Education — Closing the Gap for Immigrant Students: Policies,
Practice and Performance, which is "a report structured as a
concise action-oriented handbook for policy makers" [e], and  in Equal
Opportunities? The Labour Market Integration of the Children of
Sources to corroborate the impact
[a] Maylor, U., Smart, S., Abol, K., and Ross, A. (2009) Black
Children's Achievement Programme Evaluation (DfES: London). Aiming
High/Tikly   is cited frequently, evidencing its impact on Gov.
policy, the Black Pupil's Achievement Programme and Black Children's
[b] Department for Children, Schools and Families (2008b) Excellence And
Enjoyment: Learning And Teaching For Black Children In The Primary Years,
(Ref: 00058-2008BKT-EN), Nottingham: DCSF. Aiming High  is included in
a review of 6 research projects on BME children in schools, demonstrating
it has become an important reference point in its field.
[c] OECD Equal Opportunities? The Labour Market Integration of the
Children of Immigrants. 2010. OECD ISBM 9789264082397. Cites Tikly et
al (2005) , and Tikly et al (2006) ,
demonstrating the research has become an important reference point for its
[d] Conference Report. British Council INDIE Policy Makers Seminar, 30th
Nov to 1 Dec 2009, Berlin. http://www.britishcouncil.org/indie-what-is-indie-policy-seminar.htm.Tikly's
presentations on diversity and voice and collating best practice are
reported, with the outcome of "strong interest in widening the impact of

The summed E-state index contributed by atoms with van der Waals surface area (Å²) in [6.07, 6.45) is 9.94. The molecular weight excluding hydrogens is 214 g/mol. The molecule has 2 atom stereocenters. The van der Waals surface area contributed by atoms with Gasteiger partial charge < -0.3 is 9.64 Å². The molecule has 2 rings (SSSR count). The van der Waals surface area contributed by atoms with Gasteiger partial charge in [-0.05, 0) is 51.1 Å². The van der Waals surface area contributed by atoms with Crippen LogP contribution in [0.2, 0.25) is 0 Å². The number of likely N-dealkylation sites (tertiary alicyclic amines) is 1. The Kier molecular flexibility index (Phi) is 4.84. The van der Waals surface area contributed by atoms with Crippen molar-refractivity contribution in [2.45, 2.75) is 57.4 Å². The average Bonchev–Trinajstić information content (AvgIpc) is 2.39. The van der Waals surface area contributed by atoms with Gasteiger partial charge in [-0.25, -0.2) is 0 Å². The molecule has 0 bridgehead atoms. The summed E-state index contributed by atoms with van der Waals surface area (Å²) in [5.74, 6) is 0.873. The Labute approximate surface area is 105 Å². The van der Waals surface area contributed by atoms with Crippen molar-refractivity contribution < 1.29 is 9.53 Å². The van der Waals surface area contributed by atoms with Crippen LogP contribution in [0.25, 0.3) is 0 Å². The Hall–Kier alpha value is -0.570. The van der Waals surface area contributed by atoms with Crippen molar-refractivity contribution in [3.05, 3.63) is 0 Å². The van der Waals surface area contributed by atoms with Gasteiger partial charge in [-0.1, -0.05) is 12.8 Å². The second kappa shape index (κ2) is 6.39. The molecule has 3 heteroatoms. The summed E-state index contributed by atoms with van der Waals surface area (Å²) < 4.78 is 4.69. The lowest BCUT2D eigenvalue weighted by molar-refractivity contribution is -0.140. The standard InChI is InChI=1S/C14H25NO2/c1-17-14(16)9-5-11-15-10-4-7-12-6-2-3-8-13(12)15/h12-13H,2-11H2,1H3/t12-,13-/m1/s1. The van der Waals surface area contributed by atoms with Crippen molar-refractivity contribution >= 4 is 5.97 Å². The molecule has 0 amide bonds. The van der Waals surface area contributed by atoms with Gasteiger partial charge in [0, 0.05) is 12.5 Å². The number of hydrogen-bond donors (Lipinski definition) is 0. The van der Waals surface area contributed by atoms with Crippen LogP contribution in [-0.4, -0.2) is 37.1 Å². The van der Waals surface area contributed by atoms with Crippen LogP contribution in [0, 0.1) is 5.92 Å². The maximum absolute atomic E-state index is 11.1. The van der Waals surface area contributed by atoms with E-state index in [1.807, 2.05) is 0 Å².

INDIE" amongst attendees.
[e] OECD Reviews of Migrant Education — Closing the Gap for Immigrant
Students: Policies, Practice and Performance. 2010. OECD ISBN:
9789264075771. A "report structured as a concise action-oriented handbook
for policy makers", which cites (Tikly 2006) , demonstrating it has
become an important reference point in its field and for policy makers.
leadership for promoting the achievement of white working class pupils.
The National Union of Teachers and National College for School Leadership.
Nov. 2008. Six successful interventions identified in the Aiming High
research  are cited, evidencing the impact on promoting good practice.
[g] Statement, Service Director, Education, CYPS, Bristol City Council.
Provides evidence of impact of underlying research on policy and practice
in Bristol LA.
[h] Statement, former statistician, Birmingham LEA. Provides evidence of
impact of underlying research on policy and practice in Birmingham LA.
ethnicity and education. Joseph Rowntree foundation. 2011. Cites Understanding
the Educational Needs of Mixed Heritage Pupils , as an example of
how the research impact has dispersed beyond schooling to a broader
blind? Not any more, by Helen Ward. Article Published in TES 4th
Aug 2008. Cites Tikly , evidencing practitioner debate is being
informed and stimulated by the research findings.